Music & Memories

Last night on the ride home from Target and Michaels, early in the evening but still feeling late because of changing the clocks and the new darkness at five, the radio was lacking in music I knew (let alone music I liked), so I hooked my iPod up to the stereo in Dan’s car and set it to shuffle. Usually we’ll end up listening to a Nerdist or Night Vale podcast on a drive, but I haven’t updated my podcasts lately, so for the first time in a while we were relying on good ol’ shuffle. Two or three songs in, Bikini Kill’s “Rebel Girl” came on, and I ended up yammering on a little bit about the band to Dan–as if he hasn’t heard me talk about them a million times already–and I told him the story of how the song was played between My Chemical Romance and Green Day’s sets when I saw them in middle school, and my jaw fell when it came on. But as I was talking, I realized aloud that it made sense since Kathleen Hanna did vocals on “Letterbomb.” That’s how I learned about Bikini Kill in the first place: by looking up who did those opening vocals.

After that I chose a few more Green Day songs for the ride home (“Letterbomb,” “Nuclear Family,” and “Nightlife,” specifically) and started thinking about how distinctly all of these songs make me remember certain times in my life and certain events, even the two newer ones. “Nuclear Family” reminds me of blasting Uno! in the morning while driving to my high school observations while I was still an education major, because Green Day pumped me up enough to get through the ten-minute drive. “Letterbomb” reminds me so much of middle school and high school; certain best friends; and morning bus rides to school, reading and listening to American Idiot on repeat, first in my Discman and then on my first pink iPod nano. I didn’t even like “Nightlife” the first time I heard it; I tried not to write it off completely, but it was so different and unexpected on that first listen. Now it’s one of my favorites at the moment.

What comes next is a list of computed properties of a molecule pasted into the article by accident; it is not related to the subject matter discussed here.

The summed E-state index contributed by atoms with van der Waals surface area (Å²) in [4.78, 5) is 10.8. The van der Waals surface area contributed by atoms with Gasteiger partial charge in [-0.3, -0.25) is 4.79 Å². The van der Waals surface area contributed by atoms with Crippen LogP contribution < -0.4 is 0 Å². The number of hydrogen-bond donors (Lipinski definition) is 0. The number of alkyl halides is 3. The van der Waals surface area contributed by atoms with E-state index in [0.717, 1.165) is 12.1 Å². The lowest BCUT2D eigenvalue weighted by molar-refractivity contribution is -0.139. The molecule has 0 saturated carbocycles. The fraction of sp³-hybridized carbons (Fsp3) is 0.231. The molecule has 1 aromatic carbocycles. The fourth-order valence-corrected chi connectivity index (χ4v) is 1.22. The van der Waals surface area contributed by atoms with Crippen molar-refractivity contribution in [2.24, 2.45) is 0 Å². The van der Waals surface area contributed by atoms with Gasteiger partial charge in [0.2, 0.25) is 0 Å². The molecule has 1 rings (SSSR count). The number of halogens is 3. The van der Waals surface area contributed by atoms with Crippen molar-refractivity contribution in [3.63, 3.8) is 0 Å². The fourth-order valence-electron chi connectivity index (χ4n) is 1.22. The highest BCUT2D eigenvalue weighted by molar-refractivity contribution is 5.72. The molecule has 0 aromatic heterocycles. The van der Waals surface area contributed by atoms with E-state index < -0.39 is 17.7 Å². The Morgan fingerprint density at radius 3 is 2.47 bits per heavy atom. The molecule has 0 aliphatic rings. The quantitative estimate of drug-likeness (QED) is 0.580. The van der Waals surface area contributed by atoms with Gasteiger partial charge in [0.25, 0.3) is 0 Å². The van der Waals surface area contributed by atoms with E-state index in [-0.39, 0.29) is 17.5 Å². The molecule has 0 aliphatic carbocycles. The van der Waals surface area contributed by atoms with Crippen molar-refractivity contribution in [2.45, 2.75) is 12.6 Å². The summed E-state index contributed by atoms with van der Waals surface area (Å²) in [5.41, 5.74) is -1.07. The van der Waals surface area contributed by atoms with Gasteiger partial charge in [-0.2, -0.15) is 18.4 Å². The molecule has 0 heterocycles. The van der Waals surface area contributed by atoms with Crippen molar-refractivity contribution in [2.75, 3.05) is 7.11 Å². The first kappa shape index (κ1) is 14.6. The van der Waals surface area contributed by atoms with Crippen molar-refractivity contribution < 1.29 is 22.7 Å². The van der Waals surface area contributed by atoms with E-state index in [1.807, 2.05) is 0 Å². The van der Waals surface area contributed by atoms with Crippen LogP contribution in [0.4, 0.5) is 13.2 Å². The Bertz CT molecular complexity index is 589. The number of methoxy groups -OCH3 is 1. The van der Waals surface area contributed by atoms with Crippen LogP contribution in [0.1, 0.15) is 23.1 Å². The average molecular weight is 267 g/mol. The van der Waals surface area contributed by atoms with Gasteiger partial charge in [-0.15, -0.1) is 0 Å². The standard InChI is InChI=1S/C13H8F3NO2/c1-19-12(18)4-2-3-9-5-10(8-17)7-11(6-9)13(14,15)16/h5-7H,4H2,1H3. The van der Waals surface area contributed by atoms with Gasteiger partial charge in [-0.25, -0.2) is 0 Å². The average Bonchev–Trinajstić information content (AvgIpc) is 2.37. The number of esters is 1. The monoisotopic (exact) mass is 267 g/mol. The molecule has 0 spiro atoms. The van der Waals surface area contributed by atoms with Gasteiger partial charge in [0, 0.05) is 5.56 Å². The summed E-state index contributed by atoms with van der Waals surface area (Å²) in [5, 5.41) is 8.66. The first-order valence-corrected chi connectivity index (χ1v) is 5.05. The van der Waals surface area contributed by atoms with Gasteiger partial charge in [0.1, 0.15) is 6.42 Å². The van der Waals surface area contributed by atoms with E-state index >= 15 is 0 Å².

And “Rebel Girl” doesn’t really have just one memory to connect to it, because it came up with so many friends and at so many moments. (Maybe it’s a cursed song, though, because almost everyone I’ve bonded with over it isn’t my friend anymore.) I remember bedroom dancing in high school on bad days, learning to play it on the guitar and subsequently forgetting how to play it, and friends using it in reference to me at times. It’s been a kind of theme song to my life the past eight or nine years, the repeated background music.

Thinking about it now, even while I was cleaning the apartment yesterday listening to MCR’s The Black Parade, I kept thinking about certain people and memories that the album reminded me of, even as recently as a few months ago when I was listening to it late at night, Dan gone for the weekend, when Katie called as she was driving home, just to talk.

Music makes it so easy to vividly remember so many parts of my life. Sometimes it feels like songs have been tainted by certain people or memories, but for the most part I can get over it because I like the songs enough to keep listening.

And now I think I’ll listen to the entire American Idiot album because it, along with MCR’s Three Cheers for Sweet Revenge, gives me some of the best memories lately–plus, they’re just fun.

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